Built in 1869 in Dumbarton/Scotland and commissioned in February 1870, she was constructed as a fast three-master for the China tea trade. This trade was at the time intensely competitive and involved a race across the globe from China to London, with immense profits to the ship that arrived with the first tea of the year.
In the most famous race, against the Thermopylae in 1872, both ships left Shanghai together on June 18th, but two weeks later Cutty Sark lost her rudder after passing through the Sunda Strait. She arrived in London on October 18th, a week after Thermopylae, with a total passage time of 122 days. Her legendary reputation comes from the fact that her captain chose to carry on with an improvised rudder instead of putting into a port for a replacement. And though she was seriously disadvantaged, she was only beaten by one week.
Later the ship had a mixed history, carrying wool from Australia to Britain and sailing for some years for a Portuguese owner. Under the respected Captain Richard Woodget she did very well, posting Australia-to-Britain times of as little as 67 days. Her best run, 360 nautical miles (666 km) in 24 hours (an average of 15 kn or 28 km/h), was said to have been the fastest of any ship of her size. In 1916 she was dismasted off the Cape of Good Hope, sold, re-rigged in Cape Town as a barquentine, and re-named Maria do Amparo.
Then - in 1922 - she was bought by Captain Wilfred Dowman, who restored her to her original appearance as a three-masted fully-rigged ship and used her as a stationary training ship. In 1954 she was moved to a custom-built dry-dock at Greenwich and has been there ever since as a museum ship and tourist attraction. Hundreds of thousands of people from all over the world have visited her and admired her exceptional beauty.
Unfortunately this great ambassador from the past was almost destroyed in a fire last year. On the morning of May 21st, 2007 the Cutty Sark, which had been closed and partly dismantled for substantial conservation work, caught fire and burned for several hours before the London Fire Brigade could bring the blaze under control. Initial reports indicated that the damage was extensive, with most of the wooden structure in the centre having been lost.
Richard Doughty, chief executive of the Cutty Sark Trust, revealed the next day that at least half of the "fabric" (timbers, etc.) of the ship had not been on site, as it had been removed during the preservation work. The trust was most worried about the state of iron framework to which the fabric was attached. But at least the ship was not lost after all and could be restored again, although at the price of an additional £ 10 million, which brought the total costs of the ship's restoration to about £ 35 million.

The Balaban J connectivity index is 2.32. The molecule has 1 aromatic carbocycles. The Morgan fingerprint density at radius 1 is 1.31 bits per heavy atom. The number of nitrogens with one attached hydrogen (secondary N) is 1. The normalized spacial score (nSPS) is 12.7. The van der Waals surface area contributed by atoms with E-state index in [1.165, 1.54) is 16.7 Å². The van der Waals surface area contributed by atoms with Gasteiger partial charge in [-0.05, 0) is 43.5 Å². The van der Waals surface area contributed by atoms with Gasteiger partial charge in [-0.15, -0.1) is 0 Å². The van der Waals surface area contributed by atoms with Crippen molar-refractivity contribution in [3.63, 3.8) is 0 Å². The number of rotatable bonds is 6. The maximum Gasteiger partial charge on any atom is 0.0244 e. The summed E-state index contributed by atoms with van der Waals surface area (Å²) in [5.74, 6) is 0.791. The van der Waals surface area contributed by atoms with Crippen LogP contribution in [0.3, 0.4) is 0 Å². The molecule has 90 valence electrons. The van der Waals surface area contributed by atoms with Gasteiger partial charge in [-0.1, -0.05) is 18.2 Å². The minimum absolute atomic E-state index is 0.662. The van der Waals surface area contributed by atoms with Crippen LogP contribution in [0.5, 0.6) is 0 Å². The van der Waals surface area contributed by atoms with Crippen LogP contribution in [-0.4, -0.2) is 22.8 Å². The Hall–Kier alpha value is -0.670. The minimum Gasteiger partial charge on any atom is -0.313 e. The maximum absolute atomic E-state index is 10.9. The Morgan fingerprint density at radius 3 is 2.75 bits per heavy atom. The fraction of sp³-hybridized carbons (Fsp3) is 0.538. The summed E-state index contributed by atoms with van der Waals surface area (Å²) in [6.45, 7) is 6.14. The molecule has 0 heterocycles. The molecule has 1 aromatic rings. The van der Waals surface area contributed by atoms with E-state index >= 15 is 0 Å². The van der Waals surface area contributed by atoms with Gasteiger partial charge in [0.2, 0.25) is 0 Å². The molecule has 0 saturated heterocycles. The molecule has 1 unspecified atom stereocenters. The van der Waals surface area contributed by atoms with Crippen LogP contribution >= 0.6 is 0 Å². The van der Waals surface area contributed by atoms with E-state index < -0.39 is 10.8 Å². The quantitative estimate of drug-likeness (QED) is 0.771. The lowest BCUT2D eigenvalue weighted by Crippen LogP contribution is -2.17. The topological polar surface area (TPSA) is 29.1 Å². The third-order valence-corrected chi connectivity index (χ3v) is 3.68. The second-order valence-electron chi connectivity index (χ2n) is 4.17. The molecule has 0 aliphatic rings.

Fortunately the project received a substantial financial boost by winning the 'Museum of the Year' award, and many donations - large and small - came in from private individuals. This included school children who gave £ 1 of their pocket money, and the Israeli shipping magnate Sammy Ofer, who donated £ 3.3 million. A further £ 10 million came from the British Heritage Lottery Fund and the full restoration of the Cutty Sark is now secured. Work is expected to be complete by 2010.
For more than a year the cause of the fire was not clearly established. After initial analysis of CCTV footage from the area suggested the possibility of arson, further investigation over the following days by Scotland Yard failed to find conclusive proof that the fire was set deliberately.
After a long forensic investigation it has now been established that the devastating fire was not caused by human hands directly, but by an overheated industrial vacuum cleaner, which was used by foreign contractors to remove waste from the ship as part of the renovation work.
The vacuum cleaner was left switched on for two days over the weekend, overheated and then caused an electrical fire.
Police said the vacuum cleaner did not have a vital cut-off switch that prevents overheating, because it had been adapted for a lower UK power voltage.
Detective Chief Inspector Dave Garwood, who led the inquiry, said that two private 'security guards' on duty at the site failed to spot the fire in its early stages. They could have reported it sooner and a fire marshal inspection before the weekend could also have helped to prevent it.
The two men, who had been dismissed after the incident, were - according to DCI Garwood - "vague and inconsistent" witnesses.
He also said that (mostly foreign) renovation workmen were responsible for dangerous practices onboard, including electrical equipment often left plugged in, debris not removed immediately and loose electrical connections.
It was also not clear if fire alarm tests were completed properly in the weeks before the blaze.
All this shows once again how dangerous - and in the end for more costly - the modern business practice of cost-cutting, employing cheaper foreign workers and 'out-sourcing' of specialist work to contractors can be. Had the restoration work been done by a dedicated team of UK experts, the wage bill would certainly have been higher, but the devastating fire would most likely never have happened.
The now revealed details of the incident also prove that the use of private 'security guards' does not guarantee or enhance security. Quite the opposite is often the case, as most of these so-called 'guards' have little education, almost no training and usually no experience in the security field. It is evident that the old phrase still stands: If you pay peanuts, you will only get monkeys.
However, the good news after all the trauma and devastation is that in two years' time the Cutty Sark will be on display again, probably more beautiful than ever. And that will be appreciated by many, including
The Emerald Islander